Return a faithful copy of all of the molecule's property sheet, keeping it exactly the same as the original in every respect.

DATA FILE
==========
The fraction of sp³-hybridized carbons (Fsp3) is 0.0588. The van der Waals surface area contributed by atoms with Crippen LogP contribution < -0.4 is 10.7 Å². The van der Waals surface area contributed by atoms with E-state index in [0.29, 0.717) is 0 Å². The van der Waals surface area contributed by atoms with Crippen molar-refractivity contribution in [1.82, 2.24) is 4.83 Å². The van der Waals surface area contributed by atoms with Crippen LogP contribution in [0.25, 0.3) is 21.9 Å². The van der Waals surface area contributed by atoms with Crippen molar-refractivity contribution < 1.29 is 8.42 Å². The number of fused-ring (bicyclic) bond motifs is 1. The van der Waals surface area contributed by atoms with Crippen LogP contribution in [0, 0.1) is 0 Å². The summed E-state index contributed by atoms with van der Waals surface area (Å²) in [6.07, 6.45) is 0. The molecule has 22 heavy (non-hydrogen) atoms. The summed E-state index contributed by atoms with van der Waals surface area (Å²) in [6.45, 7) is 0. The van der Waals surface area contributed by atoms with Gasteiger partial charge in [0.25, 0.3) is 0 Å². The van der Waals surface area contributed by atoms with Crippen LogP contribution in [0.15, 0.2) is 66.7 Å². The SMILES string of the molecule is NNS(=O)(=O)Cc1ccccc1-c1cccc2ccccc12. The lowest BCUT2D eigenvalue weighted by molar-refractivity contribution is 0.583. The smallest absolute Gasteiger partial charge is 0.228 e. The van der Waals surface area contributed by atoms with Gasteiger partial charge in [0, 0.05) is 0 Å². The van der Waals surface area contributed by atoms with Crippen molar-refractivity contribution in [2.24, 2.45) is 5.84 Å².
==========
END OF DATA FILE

The fraction of sp³-hybridized carbons (Fsp3) is 0.0588. The van der Waals surface area contributed by atoms with Crippen LogP contribution < -0.4 is 10.7 Å². The van der Waals surface area contributed by atoms with E-state index in [0.29, 0.717) is 0 Å². The van der Waals surface area contributed by atoms with Crippen molar-refractivity contribution in [1.82, 2.24) is 4.83 Å². The van der Waals surface area contributed by atoms with Crippen LogP contribution in [0.25, 0.3) is 21.9 Å². The van der Waals surface area contributed by atoms with Crippen molar-refractivity contribution < 1.29 is 8.42 Å². The number of fused-ring (bicyclic) bond motifs is 1. The van der Waals surface area contributed by atoms with Crippen LogP contribution in [0, 0.1) is 0 Å². The summed E-state index contributed by atoms with van der Waals surface area (Å²) in [6.07, 6.45) is 0. The molecule has 22 heavy (non-hydrogen) atoms. The summed E-state index contributed by atoms with van der Waals surface area (Å²) in [6.45, 7) is 0. The van der Waals surface area contributed by atoms with Gasteiger partial charge in [0.25, 0.3) is 0 Å². The van der Waals surface area contributed by atoms with Crippen LogP contribution in [0.15, 0.2) is 66.7 Å². The SMILES string of the molecule is NNS(=O)(=O)Cc1ccccc1-c1cccc2ccccc12. The lowest BCUT2D eigenvalue weighted by molar-refractivity contribution is 0.583. The smallest absolute Gasteiger partial charge is 0.228 e. The van der Waals surface area contributed by atoms with Gasteiger partial charge in [0, 0.05) is 0 Å². The van der Waals surface area contributed by atoms with Crippen molar-refractivity contribution in [2.24, 2.45) is 5.84 Å².